Compiled by Amelia Healey, GRASAC Research Assistant
The Lake Simcoe-Nottawasaga Treaty, or Treaty 18, was made between the Chippewa near Lake Simcoe (the current Chippewa of Rama First Nation, Chippewas of Beausoleil First Nation, and the Chippewas of Georgina Island) and the colonial government of Upper Canada. On October 17, 1818, Mississauga leaders including Chief Musquakie (or Yellowhead), and colonial officials met near the Holland River in the Township of King to negotiate the treaty and sign. Treaty 18 outlines the surrender of 1,592,000 acres of land (encompassing current-day communities such as Collingwood and Bradford) in exchange for an annual payment of £1200 in goods “at the Montreal price” in perpetuity.
The Chippewa leaders surrendered the land directly to the Crown in a public council, following protocol rooted in the 1763 Royal Proclamation and the 1764 Treaty of Niagara. These legal documents and agreements confirmed that settlers could not use land without a collectively negotiated treaty. Despite this, the Anishinaabeg in then-Upper Canada experienced frequent settler encroachment on their unceded land.
Indigenous Peoples, including the Chippewa, experienced hardship with infectious diseases, the colonization of hunting and fishing grounds, and increasing colonial policies and practices, particularly after the War of 1812 and Canadian Confederation in 1867. When negotiating Treaty 18, Chief Musquakie requested that the colonial government provide them with a doctor, though none was guaranteed in the treaty text.
Upper Canada sought to secure more land to settle British immigrants following the War of 1812, when the settler population of the province increased from 95,000 in 1814, to 186,488 in 1828. In need of essential resources, other Anishinaabe Peoples signed treaties with the Crown, including the Mississaugas of the Credit (Treaty 19) and the Michi Saagiig near Rice Lake (Treaty 20).
- October 17, 1818
- A council meeting for the treaty took place at “the home of Nathanial Gamble” near the Holland River in the Township of King on October 17, 1818.
- The treaty encompasses 1,592,000 acres of land that include the current-day towns of Collingwood, Bradford, and New Tecumseth.
Nations and Representatives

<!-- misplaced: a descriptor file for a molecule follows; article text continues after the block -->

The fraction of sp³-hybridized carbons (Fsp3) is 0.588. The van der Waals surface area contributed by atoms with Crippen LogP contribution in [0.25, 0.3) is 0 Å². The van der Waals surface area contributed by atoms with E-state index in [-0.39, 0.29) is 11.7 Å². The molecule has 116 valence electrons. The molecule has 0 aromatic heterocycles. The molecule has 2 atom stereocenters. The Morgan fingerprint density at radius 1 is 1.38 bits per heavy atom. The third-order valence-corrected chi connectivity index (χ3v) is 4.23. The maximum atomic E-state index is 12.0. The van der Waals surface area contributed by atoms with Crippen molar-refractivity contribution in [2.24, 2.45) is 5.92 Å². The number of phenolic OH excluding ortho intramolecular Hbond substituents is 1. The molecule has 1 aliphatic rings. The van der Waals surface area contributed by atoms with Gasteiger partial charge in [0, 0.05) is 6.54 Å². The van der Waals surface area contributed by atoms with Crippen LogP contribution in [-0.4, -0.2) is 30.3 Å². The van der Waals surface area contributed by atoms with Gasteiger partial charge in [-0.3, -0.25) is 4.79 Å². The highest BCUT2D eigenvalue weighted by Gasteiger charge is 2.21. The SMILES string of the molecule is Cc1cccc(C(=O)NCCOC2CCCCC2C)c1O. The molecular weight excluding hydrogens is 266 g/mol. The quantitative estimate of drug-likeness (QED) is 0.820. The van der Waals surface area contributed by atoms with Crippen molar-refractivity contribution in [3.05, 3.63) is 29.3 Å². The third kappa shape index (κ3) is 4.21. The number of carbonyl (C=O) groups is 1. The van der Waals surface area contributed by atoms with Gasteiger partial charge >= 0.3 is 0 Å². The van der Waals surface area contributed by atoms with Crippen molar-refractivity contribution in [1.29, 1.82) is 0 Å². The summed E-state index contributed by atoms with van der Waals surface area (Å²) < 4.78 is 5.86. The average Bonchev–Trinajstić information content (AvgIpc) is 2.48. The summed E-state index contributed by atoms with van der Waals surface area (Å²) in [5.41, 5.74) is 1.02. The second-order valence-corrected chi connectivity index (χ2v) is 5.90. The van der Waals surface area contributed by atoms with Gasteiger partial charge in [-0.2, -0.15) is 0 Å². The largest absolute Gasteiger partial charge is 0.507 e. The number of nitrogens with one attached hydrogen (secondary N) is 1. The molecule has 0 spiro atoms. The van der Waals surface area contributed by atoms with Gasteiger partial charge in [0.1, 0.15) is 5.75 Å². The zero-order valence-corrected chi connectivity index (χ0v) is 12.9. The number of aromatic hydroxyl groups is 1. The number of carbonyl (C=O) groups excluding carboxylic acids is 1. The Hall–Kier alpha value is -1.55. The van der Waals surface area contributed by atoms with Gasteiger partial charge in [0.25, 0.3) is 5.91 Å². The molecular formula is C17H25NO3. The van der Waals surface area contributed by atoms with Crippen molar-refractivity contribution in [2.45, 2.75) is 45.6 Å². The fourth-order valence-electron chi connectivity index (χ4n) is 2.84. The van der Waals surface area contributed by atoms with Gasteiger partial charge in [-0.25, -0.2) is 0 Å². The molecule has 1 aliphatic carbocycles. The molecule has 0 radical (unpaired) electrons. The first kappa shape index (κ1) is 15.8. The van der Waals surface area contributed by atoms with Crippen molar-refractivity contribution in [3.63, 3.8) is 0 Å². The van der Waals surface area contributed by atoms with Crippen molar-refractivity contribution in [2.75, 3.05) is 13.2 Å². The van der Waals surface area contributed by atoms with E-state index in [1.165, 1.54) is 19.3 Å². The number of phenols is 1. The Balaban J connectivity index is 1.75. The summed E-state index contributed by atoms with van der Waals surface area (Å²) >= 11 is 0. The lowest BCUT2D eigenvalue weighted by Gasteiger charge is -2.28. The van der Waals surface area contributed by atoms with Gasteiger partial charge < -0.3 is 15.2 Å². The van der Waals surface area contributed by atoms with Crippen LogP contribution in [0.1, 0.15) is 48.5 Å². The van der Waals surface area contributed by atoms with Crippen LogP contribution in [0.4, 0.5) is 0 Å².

- The Treaty 18 document lists the Chippewa representative as “Musquakie, or Yellow Head, Chief of Rein Deer Tribe, Kaqueticum, Chief of the Cat Fish Tribe, Maskigonce of the Otter Tribe, and Manitonobe of the Pike Tribe.”
- Represented by William Claus, Deputy Superintendent General of Indian Affairs. Additional attendees included James Givins, Superintendent of Indian Affairs, Alexander McDonell, Assistant Secretary Indian Affairs, and John Claus.
- 1,592,000 acres of Chippewa land.
- Annual payments of £1200 in goods “at the Montreal price” in perpetuity.
- Treaty of Niagara, 1764
- Lake Simcoe Treaty, Treaty 16, November 17, 1815
- Council held at the Garrison of York, June 7, 1817
- Council held in the Township of King, October 17, 1818
- None identified yet
- 17 October 1818, Surrender of 1.5 Million Acres, Library and Archives Canada, Indian Affairs, D-10a, Series A, Volume 1842, Reel T-9938, GAD REF IT056, http://grasac.org/gks, (heritage item id no. 3285)
- None identified yet
- Lake Simcoe-Nottawasaga Treaty, Treaty 18. Crown-Indigenous Relations and Northern Affairs. “Treaty Texts – Upper Canada Land Surrenders.” June 4, 2013, https://www.rcaanc-cirnac.gc.ca/eng/1370372152585/1581293792285#ucls16.
- Minutes of Council held at the Garrison of York, June 7, 1817, C-11010, 19881-19884, Image 960, https://heritage.canadiana.ca/view/oocihm.lac_reel_c11010/964.
- Minutes of an Indian Council held at the home of Nathanial Gamble. October 17, 1818. C13499, 7022-7024. https://heritage.canadiana.ca/view/oocihm.lac_reel_c13499/525.
- Letter from William Claus to Major Bowles, November 10, 1818, C-13339, 29439-29441, https://heritage.canadiana.ca/view/oocihm.lac_reel_c13339/1346.
- Surtees, Robert J. “Indian Land Surrenders.” Treaties and Historical Research Centre: Indian and Northern Affairs Canada, February 1984. 74-76.
- Miller, J. R. Compact, Contract, Covenant: Aboriginal Treaty-Making in Canada. Toronto: University of Toronto Press, 2009. Pg 80.
- Thoms, J. Michael. “Ojibwa Fishing Grounds: A History of Ontario Fisheries Law, Science, and the Sportsmen’s Challenge to Aboriginal Treaty Rights, 1650-1900.” Ph.D. dissertation, University of British Columbia, 2004. Pg. 137-140.
- In Collaboration, “MUSQUAKIE,” in Dictionary of Canadian Biography, vol. 9, University of Toronto/Université Laval, 2003–, accessed August 24, 2022, http://www.biographi.ca/en/bio/musquakie_9E.html.
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